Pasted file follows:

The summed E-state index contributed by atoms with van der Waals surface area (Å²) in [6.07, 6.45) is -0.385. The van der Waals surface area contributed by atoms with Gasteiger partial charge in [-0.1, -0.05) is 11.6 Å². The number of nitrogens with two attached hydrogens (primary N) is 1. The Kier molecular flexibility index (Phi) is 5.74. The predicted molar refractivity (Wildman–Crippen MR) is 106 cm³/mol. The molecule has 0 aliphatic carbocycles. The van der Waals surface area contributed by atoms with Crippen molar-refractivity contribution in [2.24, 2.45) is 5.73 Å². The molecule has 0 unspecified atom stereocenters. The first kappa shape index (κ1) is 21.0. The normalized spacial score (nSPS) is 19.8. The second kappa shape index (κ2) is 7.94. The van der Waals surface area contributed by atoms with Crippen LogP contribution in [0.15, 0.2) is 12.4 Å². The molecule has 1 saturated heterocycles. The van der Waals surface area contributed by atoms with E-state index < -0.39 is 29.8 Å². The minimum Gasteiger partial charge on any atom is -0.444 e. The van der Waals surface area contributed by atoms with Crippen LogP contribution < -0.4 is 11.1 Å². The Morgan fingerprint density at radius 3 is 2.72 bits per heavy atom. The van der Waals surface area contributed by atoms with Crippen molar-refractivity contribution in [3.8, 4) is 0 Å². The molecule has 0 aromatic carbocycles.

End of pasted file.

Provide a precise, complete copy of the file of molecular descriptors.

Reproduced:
The summed E-state index contributed by atoms with van der Waals surface area (Å²) in [6.07, 6.45) is -0.385. The van der Waals surface area contributed by atoms with Gasteiger partial charge in [-0.1, -0.05) is 11.6 Å². The number of nitrogens with two attached hydrogens (primary N) is 1. The Kier molecular flexibility index (Phi) is 5.74. The predicted molar refractivity (Wildman–Crippen MR) is 106 cm³/mol. The molecule has 0 aliphatic carbocycles. The van der Waals surface area contributed by atoms with Crippen molar-refractivity contribution in [2.24, 2.45) is 5.73 Å². The molecule has 0 unspecified atom stereocenters. The first kappa shape index (κ1) is 21.0. The normalized spacial score (nSPS) is 19.8. The second kappa shape index (κ2) is 7.94. The van der Waals surface area contributed by atoms with Crippen LogP contribution in [0.15, 0.2) is 12.4 Å². The molecule has 1 saturated heterocycles. The van der Waals surface area contributed by atoms with E-state index < -0.39 is 29.8 Å². The minimum Gasteiger partial charge on any atom is -0.444 e. The van der Waals surface area contributed by atoms with Crippen LogP contribution < -0.4 is 11.1 Å². The Morgan fingerprint density at radius 3 is 2.72 bits per heavy atom. The van der Waals surface area contributed by atoms with Crippen molar-refractivity contribution in [3.8, 4) is 0 Å². The molecule has 0 aromatic carbocycles.